Former El Segundo High Coach Saari Was an Innovator in Water Polo
“Ask not for victory, ask only for courage. In your pursuit, you bring honor to yourself. But, more important, you bring honor to us all. We all share in Saari’s honor.”
A few years ago the book “Urho Saari Olympian” crossed my desk. Written by Jim and Lynne Norris, it chronicles the life of Saari, the legendary El Segundo High water polo and swimming coach who died Dec. 29 of Alzheimer’s disease at age 78.
Norris, who swam and played water polo for Saari at El Segundo, and his wife--through painstaking research--used newspaper clippings, interviews and school records to create a fascinating overview of Saari’s accomplishments, which were lengthy, to say the least.
Saari helped put the sleepy town of El Segundo on the map by putting many of the city’s youth in the pool. From the late 1940s to the mid-’60s, the high school gained a reputation for excellence in aquatic sports, in much the same way El Segundo has become known as a baseball school in the last three decades under Coach John Stevenson, another tow-headed icon.
A member of the water polo and swimming hall of fames, Saari coached El Segundo to 18 CIF championships--12 in water polo and six in swimming--during a 36-year career that began in 1942. He retired in 1973, only to return to coaching for four more years.
He initiated the city’s swimming program in 1942, and 18 of his athletes represented the United States 34 times in swimming and water polo competition in the Olympics and Pan American Games. His eldest son, Roy, won a gold medal and helped set a world record in the 800-meter freestyle relay at the 1964 Olympics in Tokyo.
Saari himself was the U.S. water polo coach in the 1951 Pan American Games and the 1952 and ’64 Olympics. He was manager of the 1960 Olympic team.
Known as an innovator in water polo, Saari insisted that more emphasis should be placed on swimming, rapid ball-handling and changes in offensive and defensive tactics. He frowned on rough play and thought that teams should be less dependent on scoring done by the center-forward or “hole man.”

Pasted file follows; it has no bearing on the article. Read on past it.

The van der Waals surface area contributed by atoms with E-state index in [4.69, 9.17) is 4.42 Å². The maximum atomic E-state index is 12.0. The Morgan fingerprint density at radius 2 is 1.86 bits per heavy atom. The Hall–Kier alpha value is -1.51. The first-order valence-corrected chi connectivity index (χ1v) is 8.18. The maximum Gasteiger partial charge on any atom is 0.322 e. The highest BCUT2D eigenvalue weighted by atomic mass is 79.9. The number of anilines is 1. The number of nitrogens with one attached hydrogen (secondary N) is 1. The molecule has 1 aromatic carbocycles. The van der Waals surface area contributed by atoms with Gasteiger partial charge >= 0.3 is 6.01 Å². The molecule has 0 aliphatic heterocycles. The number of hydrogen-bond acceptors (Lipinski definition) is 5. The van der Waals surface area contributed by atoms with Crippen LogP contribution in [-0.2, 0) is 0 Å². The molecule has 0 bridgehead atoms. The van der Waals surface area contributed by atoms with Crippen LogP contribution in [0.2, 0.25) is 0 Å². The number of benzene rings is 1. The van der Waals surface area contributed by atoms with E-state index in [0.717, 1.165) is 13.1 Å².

Perhaps the most remarkable fact about Saari is that he touched so many people’s lives. Norris, in his book, wrote that Saari and his staff taught swim instruction to about “8,500 individuals” from 1943-73 at El Segundo High. At one time, Saari was credited with having coached more than one-third of the permanent lifeguard staff of the L.A. County Department of Beaches.
“Urho’s accomplishments (were) a tribute to him and to the city of El Segundo, which supported him by providing marvelous opportunities for the local youngsters,” Norris wrote. “Over 100 families--brothers, sisters and parent-child combinations--participated in Saari’s programs.”
In return, the city paid tribute to Saari by proclaiming May 24, 1973, as Urho Saari Day, which was marked by El Segundo High’s renaming of its pool in his honor.
Sadly, Saari’s final years were marred by a lengthy bout with Alzheimer’s disease. In the dedication of his book, Norris regrets not writing “20 years earlier, before Saari was zapped by Alzheimer’s.”
But, as Norris pointed out, the memories live on:
“Playing water polo under Coach Saari led to experiences about which most men fantasize. Playing water polo also introduced me to a self I could never have met. Every game was a roller-coaster ride, and my feelings covered a splendid range--exhaustion, fear, wonder, boredom, admiration, elation, anger, disappointment, idolatry. . .